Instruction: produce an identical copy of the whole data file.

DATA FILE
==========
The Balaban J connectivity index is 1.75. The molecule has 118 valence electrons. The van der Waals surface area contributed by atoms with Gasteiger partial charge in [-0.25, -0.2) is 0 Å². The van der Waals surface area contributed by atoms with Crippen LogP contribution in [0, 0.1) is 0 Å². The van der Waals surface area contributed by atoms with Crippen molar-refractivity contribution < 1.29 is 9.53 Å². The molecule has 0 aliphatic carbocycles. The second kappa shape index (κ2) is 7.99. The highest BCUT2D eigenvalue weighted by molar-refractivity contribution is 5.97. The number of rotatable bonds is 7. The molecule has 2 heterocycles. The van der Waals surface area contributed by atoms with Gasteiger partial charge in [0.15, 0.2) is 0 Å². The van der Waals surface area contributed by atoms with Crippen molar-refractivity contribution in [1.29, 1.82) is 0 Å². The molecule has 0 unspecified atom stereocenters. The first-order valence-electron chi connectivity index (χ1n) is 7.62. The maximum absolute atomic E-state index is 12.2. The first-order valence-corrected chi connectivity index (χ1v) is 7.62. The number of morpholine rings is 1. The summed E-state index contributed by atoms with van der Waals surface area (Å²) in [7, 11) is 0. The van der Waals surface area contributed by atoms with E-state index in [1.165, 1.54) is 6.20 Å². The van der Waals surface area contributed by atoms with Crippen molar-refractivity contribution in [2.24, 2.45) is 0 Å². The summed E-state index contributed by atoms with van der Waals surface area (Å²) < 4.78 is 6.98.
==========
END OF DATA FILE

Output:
The Balaban J connectivity index is 1.75. The molecule has 118 valence electrons. The van der Waals surface area contributed by atoms with Gasteiger partial charge in [-0.25, -0.2) is 0 Å². The van der Waals surface area contributed by atoms with Crippen LogP contribution in [0, 0.1) is 0 Å². The van der Waals surface area contributed by atoms with Crippen molar-refractivity contribution < 1.29 is 9.53 Å². The molecule has 0 aliphatic carbocycles. The second kappa shape index (κ2) is 7.99. The highest BCUT2D eigenvalue weighted by molar-refractivity contribution is 5.97. The number of rotatable bonds is 7. The molecule has 2 heterocycles. The van der Waals surface area contributed by atoms with Gasteiger partial charge in [0.15, 0.2) is 0 Å². The van der Waals surface area contributed by atoms with Crippen molar-refractivity contribution in [1.29, 1.82) is 0 Å². The molecule has 0 unspecified atom stereocenters. The first-order valence-electron chi connectivity index (χ1n) is 7.62. The maximum absolute atomic E-state index is 12.2. The first-order valence-corrected chi connectivity index (χ1v) is 7.62. The number of morpholine rings is 1. The summed E-state index contributed by atoms with van der Waals surface area (Å²) in [7, 11) is 0. The van der Waals surface area contributed by atoms with E-state index in [1.165, 1.54) is 6.20 Å². The van der Waals surface area contributed by atoms with Crippen molar-refractivity contribution in [2.24, 2.45) is 0 Å². The summed E-state index contributed by atoms with van der Waals surface area (Å²) < 4.78 is 6.98.